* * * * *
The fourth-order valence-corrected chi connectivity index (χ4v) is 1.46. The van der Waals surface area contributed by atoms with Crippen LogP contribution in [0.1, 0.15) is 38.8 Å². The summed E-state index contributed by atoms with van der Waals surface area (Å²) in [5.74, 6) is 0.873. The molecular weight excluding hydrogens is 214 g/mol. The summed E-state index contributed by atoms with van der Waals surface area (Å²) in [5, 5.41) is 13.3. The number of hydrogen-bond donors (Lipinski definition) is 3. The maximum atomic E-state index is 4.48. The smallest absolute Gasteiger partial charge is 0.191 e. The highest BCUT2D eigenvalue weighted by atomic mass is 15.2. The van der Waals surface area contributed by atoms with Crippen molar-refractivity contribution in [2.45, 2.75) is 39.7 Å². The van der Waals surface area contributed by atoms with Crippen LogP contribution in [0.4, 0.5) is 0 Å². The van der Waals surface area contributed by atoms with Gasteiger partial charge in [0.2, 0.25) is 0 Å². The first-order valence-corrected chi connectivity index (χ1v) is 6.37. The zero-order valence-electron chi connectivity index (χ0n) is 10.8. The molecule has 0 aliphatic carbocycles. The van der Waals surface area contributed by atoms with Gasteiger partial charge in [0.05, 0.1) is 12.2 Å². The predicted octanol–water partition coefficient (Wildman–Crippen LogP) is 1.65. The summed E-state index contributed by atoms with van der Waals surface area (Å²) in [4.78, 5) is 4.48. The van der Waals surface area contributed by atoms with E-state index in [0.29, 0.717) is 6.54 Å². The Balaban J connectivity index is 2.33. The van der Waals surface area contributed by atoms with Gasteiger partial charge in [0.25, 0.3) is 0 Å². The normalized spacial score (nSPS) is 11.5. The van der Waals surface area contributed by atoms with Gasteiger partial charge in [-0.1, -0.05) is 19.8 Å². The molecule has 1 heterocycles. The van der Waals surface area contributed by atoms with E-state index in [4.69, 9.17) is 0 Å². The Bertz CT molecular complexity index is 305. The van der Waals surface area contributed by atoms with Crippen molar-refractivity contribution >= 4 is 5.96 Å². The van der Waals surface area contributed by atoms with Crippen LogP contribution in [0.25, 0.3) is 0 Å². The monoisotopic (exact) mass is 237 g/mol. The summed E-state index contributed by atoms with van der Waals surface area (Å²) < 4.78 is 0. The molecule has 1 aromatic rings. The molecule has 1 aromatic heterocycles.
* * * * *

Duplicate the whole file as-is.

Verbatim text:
The fourth-order valence-corrected chi connectivity index (χ4v) is 1.46. The van der Waals surface area contributed by atoms with Crippen LogP contribution in [0.1, 0.15) is 38.8 Å². The summed E-state index contributed by atoms with van der Waals surface area (Å²) in [5.74, 6) is 0.873. The molecular weight excluding hydrogens is 214 g/mol. The summed E-state index contributed by atoms with van der Waals surface area (Å²) in [5, 5.41) is 13.3. The number of hydrogen-bond donors (Lipinski definition) is 3. The maximum atomic E-state index is 4.48. The smallest absolute Gasteiger partial charge is 0.191 e. The highest BCUT2D eigenvalue weighted by atomic mass is 15.2. The van der Waals surface area contributed by atoms with Crippen molar-refractivity contribution in [2.45, 2.75) is 39.7 Å². The van der Waals surface area contributed by atoms with Crippen LogP contribution in [0.4, 0.5) is 0 Å². The van der Waals surface area contributed by atoms with Gasteiger partial charge in [0.2, 0.25) is 0 Å². The first-order valence-corrected chi connectivity index (χ1v) is 6.37. The zero-order valence-electron chi connectivity index (χ0n) is 10.8. The molecule has 0 aliphatic carbocycles. The van der Waals surface area contributed by atoms with Gasteiger partial charge in [0.05, 0.1) is 12.2 Å². The predicted octanol–water partition coefficient (Wildman–Crippen LogP) is 1.65. The summed E-state index contributed by atoms with van der Waals surface area (Å²) in [4.78, 5) is 4.48. The van der Waals surface area contributed by atoms with E-state index in [0.29, 0.717) is 6.54 Å². The Balaban J connectivity index is 2.33. The van der Waals surface area contributed by atoms with Gasteiger partial charge in [0.25, 0.3) is 0 Å². The normalized spacial score (nSPS) is 11.5. The van der Waals surface area contributed by atoms with Gasteiger partial charge in [-0.1, -0.05) is 19.8 Å². The molecule has 1 heterocycles. The van der Waals surface area contributed by atoms with E-state index in [4.69, 9.17) is 0 Å². The Bertz CT molecular complexity index is 305. The van der Waals surface area contributed by atoms with Crippen molar-refractivity contribution >= 4 is 5.96 Å². The van der Waals surface area contributed by atoms with Crippen LogP contribution in [0.25, 0.3) is 0 Å². The monoisotopic (exact) mass is 237 g/mol. The summed E-state index contributed by atoms with van der Waals surface area (Å²) < 4.78 is 0. The molecule has 1 aromatic rings. The molecule has 1 aromatic heterocycles.